Raymond Chandler in Brooklyn: An Interview with Reed Farrel Coleman
Here at Guns, Gams, and Gumshoes we tag ourselves as a couple of PIs who also write…but today make that a couple of PIs who dig the writing of Reed Farrel Coleman. His PI Moe Prager hits the mark. A blue-collar private eye with street smarts and a heart on his sleeve. A number of you reading this blog are followers of Colleen’s romance novels, so to all of you: Want a great read with a hero who not only understands women, but can make your heart soar in the course of a nail-gripping crime story? Check out Reed Farrel Coleman.
But don’t just listen to us. Below are some quotes from other fans of Reed Farrel Coleman:
“Moe Prager is my kind of private eye.” -Michael Connelly
“If you’re a fan of Ross Macdonald, Laurence Block’s Matt Scudder, Peter Spiegelman, Lehane, Pelecanos, Connelly…you gotta try Coleman…start with Walking the Perfect Square.” -David Thompson, Busted Flush Press
“Coleman may be one of the mystery genre’s best-kept secrets.” Sun-Sentinel
Reed’s writing has won the Shamus, Barry, and Anthony awards, and has been nominated for the Edgar, Macavity, and Gumshoe. Barbara Peters, owner of Poisoned Pen Press and Bookstore has referred to Reed as “Raymond Chandler in Brooklyn.” So we’re pleased to have had the opportunity to interview him this week, in anticipation of his book tour for Tower (by Reed and Ken Bruen, Busted Flush Press, available September 15). A link to Busted Flush Press follows the interview, below:
Guns, Gams, and Gumshoes: We loved the quote on your website from Maureen Corrigan of NPR referring to you as a “hard-boiled poet.” Jack Bludis recently commented on DetecToday that you write ”the cleanest prose of those still doing PIs.” Is this a result of your early love and writing of poetry?
Reed: Last things first, my professor at Brooklyn College was David Lehman, who, if I’m not mistaken, is now the chair of the English Dept at the New School in Manhattan. Ginsberg, Ashbery, and Lehman would sometimes combine classes for lessons and readings. Not a bad trio. It’s true that I began my writing career as a poet. I think I’m the only person who ever quit his high school football team—I was a weak side tackle and long snapper—to write poetry…well, the only one who admits it. I have published about ten or fifteen poems over the years and co-edited a poetry journal—Poetry Bone—for about three years. But even as far back as college, I knew there was no real future in it for me. I was good, but not great and to survive in that world, good isn’t good enough. After college I was working at Kennedy Airport in the cargo business and I decided to take a night class at Brooklyn College just to keep my mind active. The only class that fit my schedule was a survey course on detective fiction. I immediately fell in love with Chandler and Hammett. I saw the poetry—though very different from each other—in their prose and thought I might be able to do that in a more modern way. I think, to some extent, I’ve been successful. The thing about poetry is that it forces me to be clear and economical in my imagery and helps enforce a kind of unconscious rhythm in my writing. I don’t count beats, but if you read my work, the meter is definitely there.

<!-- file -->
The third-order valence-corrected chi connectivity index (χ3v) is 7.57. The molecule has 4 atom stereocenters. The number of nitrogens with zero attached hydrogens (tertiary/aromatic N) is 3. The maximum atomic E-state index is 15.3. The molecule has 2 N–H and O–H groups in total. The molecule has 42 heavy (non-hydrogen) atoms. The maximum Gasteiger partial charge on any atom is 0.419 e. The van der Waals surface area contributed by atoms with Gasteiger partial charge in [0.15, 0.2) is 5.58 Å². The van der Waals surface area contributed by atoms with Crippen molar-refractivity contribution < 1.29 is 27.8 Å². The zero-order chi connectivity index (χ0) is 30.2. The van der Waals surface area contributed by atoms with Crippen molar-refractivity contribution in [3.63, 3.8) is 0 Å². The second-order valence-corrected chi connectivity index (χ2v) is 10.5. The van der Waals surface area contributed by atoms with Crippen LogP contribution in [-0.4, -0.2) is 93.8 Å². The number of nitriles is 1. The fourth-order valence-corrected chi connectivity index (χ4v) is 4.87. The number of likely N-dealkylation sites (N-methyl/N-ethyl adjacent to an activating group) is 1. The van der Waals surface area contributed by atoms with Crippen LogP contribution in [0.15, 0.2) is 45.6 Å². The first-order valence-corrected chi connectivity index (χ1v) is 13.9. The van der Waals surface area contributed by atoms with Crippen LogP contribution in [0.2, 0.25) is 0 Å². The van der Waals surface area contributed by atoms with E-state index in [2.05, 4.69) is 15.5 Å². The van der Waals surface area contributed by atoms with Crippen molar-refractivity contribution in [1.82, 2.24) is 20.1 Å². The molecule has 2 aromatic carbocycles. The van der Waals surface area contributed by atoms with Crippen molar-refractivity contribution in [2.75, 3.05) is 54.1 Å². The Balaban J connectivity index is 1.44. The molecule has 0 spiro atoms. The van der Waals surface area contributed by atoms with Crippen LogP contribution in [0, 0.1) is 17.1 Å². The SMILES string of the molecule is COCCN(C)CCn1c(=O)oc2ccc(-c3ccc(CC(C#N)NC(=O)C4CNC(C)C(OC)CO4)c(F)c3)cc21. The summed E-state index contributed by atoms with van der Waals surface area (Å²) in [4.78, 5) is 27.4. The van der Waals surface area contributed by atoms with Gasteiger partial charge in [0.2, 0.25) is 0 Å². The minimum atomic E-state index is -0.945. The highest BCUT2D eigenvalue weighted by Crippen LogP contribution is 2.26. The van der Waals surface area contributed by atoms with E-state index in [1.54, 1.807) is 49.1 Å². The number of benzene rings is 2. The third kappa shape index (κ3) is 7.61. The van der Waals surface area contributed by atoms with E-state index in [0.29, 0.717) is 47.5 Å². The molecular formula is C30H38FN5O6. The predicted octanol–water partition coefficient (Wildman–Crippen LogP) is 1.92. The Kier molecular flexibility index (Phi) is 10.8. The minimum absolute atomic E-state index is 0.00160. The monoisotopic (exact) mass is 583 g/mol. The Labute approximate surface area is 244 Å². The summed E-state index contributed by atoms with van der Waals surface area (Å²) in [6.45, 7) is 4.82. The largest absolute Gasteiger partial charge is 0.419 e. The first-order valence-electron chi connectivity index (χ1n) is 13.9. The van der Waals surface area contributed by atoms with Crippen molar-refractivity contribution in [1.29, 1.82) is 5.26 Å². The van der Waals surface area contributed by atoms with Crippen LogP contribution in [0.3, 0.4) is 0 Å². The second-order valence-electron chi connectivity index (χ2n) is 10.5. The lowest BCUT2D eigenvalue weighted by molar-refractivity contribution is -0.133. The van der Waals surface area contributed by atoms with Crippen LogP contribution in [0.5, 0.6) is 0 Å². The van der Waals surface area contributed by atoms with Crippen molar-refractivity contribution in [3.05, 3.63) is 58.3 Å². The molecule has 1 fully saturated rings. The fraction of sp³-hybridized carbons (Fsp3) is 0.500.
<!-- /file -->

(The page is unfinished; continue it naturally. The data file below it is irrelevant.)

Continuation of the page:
Guns, Gams, and Gumshoes: Your writing reflects a clear understanding of the day-to-day experience of the average blue-collar PI. We know you worked closely with your friend from the NYPD, but did you also work closely with any PIs to help you understand the profession?
Reed: I take that as high praise. Thank you very much. I have to confess that I have never worked for a single moment with a PI, not a real one. My professors on this subject were Matt Scudder, Philip Marlowe, the Continental Op, Sam Spade… Writer see, writer do. As to the blue-collar aspect, that comes from personal experience. While I have had many many jobs in my life, the ones I have enjoyed most, the ones most meaningful and most gratifying to me have been the blue-collar jobs. In fact, up until a few years ago, I delivered home heating oil. I still have a valid commercial Class B license with haz mat, air brakes and tank endorsements. The thing about blue-collar work is that it gives a person a measuring stick. You go out in the truck with twenty deliveries and at the end of the day, you know what you’ve accomplished. When I worked in an office, the rules always changed and there was no objective way to measure performance. PIs, they can measure themselves. They have tasks and they either do what they’re hired to do or fail. And anybody who has worked any kind of blue-collar job understands what the day to day grunt work is like.
Guns, Gams, and Gumshoes: What poets affect your hardboiled writing?
Reed: TS Eliot, Wallace Stevens, William Carlos Williams, Raymond Chandler, William Blake, Samuel D. Hammett
Guns, Gams, and Gumshoes: You may want to take the fifth on this (so as to not inadvertently step on anyone’s toes), but what writers in today’s PI genre do you consider excel at the craft?
Reed: There are many, but of my contemporaries I love SJ Rozan, Peter Spiegelman, and Ken Bruen.
Guns, Gams, and Gumshoes: Thank you for taking the time to answer a few questions. We look forward to meeting in person on your book tour.
Blurb for Tower: In the tradition of The Long Goodbye, Mystic River, and The Departed, Tower is a powerful meditation on friendship, fate, and fatality. A twice-told tale done in the unique format of parallel narratives that intersect at deadly crossroads, Tower is like a beautifully crafted knife to the heart.
To order Tower, go to http://www.bustedflushpress.com/index.php